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In Lent, we continue our theme of Journey Inward, Journey Outward. Campus minister Sammy Rhodes says this: “Two of the greatest fears in life come in the form of questions we often ask ourselves but rarely say out loud: “Am I okay?” and “Do you love me?” The answer the Gospel gives us is both surprising and just what we need to hear: “No, you are not okay, and, yes, I love you.”


We believe that we are claimed as beloved children of God in the waters of baptism, and we also encounter brokenness in ourselves and in others around us. This brokenness can be harm that was done to us, suffering due to circumstances out of anyone’s control, or pain that we have caused. As we walk the journey of these 40 days, we hold both truths about ourselves: we are beloved and broken.


Wednesday Lent Services 


6:30 PM in the Sanctuary + Livestreamed

We will be exploring stories of brokenness and belovedness in our individual lives by hearing the stories of five of our Westwood family members.




9:00am and 11:00am worship: We explore broken and beloved characteristics of Bible characters in the book of John: Nicodemus, the Samaritan woman at the well, the man born blind, and Lazarus.

WE INVITE YOU TO READ (5 minutes weekly)

During Lent, we have some wonderful stories from the Gospel of John. Many are longer than usual, we ask you to dive into John this season as part of your own devotions and to prepare for worship.

Please read it before Sunday, giving special attention to the main character in the story and how they are broken and beloved. During worship, Jen will tell the story for the children, and the sermon will focus on the character.

February 26  Lent 1    Psalm 139

March 5         Lent 2    Nicodemus  John 3:1-17- NRSV , The Message

March 12        Lent 3    Samaritan Woman at the Well John 4:5-42  NRSV, The Message

March 19        Lent 4    A man born blind John 9: 1-41 NRSV, The Message

March 26       Lent 5    Lazarus John 11:1-45 NRSV, The Message


March 5:  David Fredrickson, New Testament professor at Luther Seminary;  intro to John.


David Fredrickson joined the New Testament faculty at Luther Seminary in 1987 and was promoted to associate professor in 1992. Ordained in 1980, he was associate pastor of St. John Lutheran Church in Janesville, Wis., for the next three years.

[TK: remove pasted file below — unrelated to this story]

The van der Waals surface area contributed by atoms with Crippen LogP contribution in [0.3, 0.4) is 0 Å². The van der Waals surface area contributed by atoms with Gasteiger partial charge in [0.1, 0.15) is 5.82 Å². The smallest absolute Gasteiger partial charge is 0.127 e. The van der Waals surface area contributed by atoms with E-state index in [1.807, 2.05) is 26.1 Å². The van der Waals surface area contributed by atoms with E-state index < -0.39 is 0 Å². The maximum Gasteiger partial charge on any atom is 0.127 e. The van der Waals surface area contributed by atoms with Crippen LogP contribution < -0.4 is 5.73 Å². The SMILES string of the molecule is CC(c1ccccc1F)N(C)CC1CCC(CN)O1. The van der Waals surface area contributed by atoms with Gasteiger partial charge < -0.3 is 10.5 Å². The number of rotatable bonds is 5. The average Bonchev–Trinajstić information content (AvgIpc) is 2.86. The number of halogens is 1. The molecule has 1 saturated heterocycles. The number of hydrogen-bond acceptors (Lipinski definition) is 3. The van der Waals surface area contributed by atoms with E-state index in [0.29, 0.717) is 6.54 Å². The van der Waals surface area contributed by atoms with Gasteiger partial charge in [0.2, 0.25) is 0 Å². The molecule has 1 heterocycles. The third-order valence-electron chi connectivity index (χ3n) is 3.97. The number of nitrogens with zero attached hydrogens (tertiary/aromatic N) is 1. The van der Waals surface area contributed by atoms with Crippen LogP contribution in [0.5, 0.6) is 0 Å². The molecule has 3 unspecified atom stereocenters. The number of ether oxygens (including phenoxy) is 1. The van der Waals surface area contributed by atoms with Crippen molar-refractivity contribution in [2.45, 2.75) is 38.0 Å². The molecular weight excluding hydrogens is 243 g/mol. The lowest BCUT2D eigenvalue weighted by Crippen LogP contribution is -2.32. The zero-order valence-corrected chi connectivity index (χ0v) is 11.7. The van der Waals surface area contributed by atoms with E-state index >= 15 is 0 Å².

Fredrickson received the B.A. degree from Carleton College, Northfield, Minn., in 1975 and the M.Div. degree from Luther Seminary in 1980. He then earned the M.A. and M.Phil. degrees from Yale University in 1985 and 1987, before finishing work on the Ph.D. degree in 1990.

He is a member of the Society of Biblical Literature.

He has published several articles, including: “Human Sexuality and the Christian Faith,” Resource (cassette tape), Augsburg Fortress, (1993); “Three Objections to Hamerton–Kelly’s Interpretation of the Pauline Epistles,” dialog, 32 (1993); “Free Speech in Pauline Political Theology,” Word and World, 12 (1992); “Reading the New Testament,” Augsburg Home Bible Study Series, Dec. 1992; and “Pentecost: Paul the Pastor in 2 Corinthians,” Word & World, 11, (1991). 


March 12 & 19:  Kris Coffman, New Testament professor at Luther;  Two weeks on the John texts thru this lens;


Kristofer Phan Coffman ’16 M.Div. holds a tenure-eligible New Testament faculty position. Coffman completed his Ph.D. in Classical and Near Eastern Religions and Culture at the University of Minnesota and is the first person of Cambodian descent to receive a PhD in Biblical Studies. He served as an adjunct professor at Luther since 2019 teaching New Testament Greek classes and a class on Paul’s letter to the Romans. 

He is the author of the book chapter “Christmas Cookies in Cambodia: The Bible and Race in America” in “Dialogues on: Race” and has written several book reviews as well as academic articles on topics ranging from Norwegian-American Lutheran history to biblical interpretation and translation. In addition to his academic work, he has a keen interest in food and farming. Coffman has written popular articles on responsible consumption and agriculture, translates recipes for the award-winning new Nordic chef Mikkel Karstad and served as copy-editor and translation consultant on the forthcoming cookbook “SAOY: The Forgotten Flavors of Royal Cambodian Home Cuisine” by Chef Rotanak Ros. 


Kristopher Phan Coffman


David Fredrickson


  • April 2: Palm Sunday

  • April 6: Maundy Thursday, 7 pm

  • April 7:  Good Friday, 12 & 7 pm, 5pm Family Worship

  • April 9: Easter, 8:30, 9:45, 11

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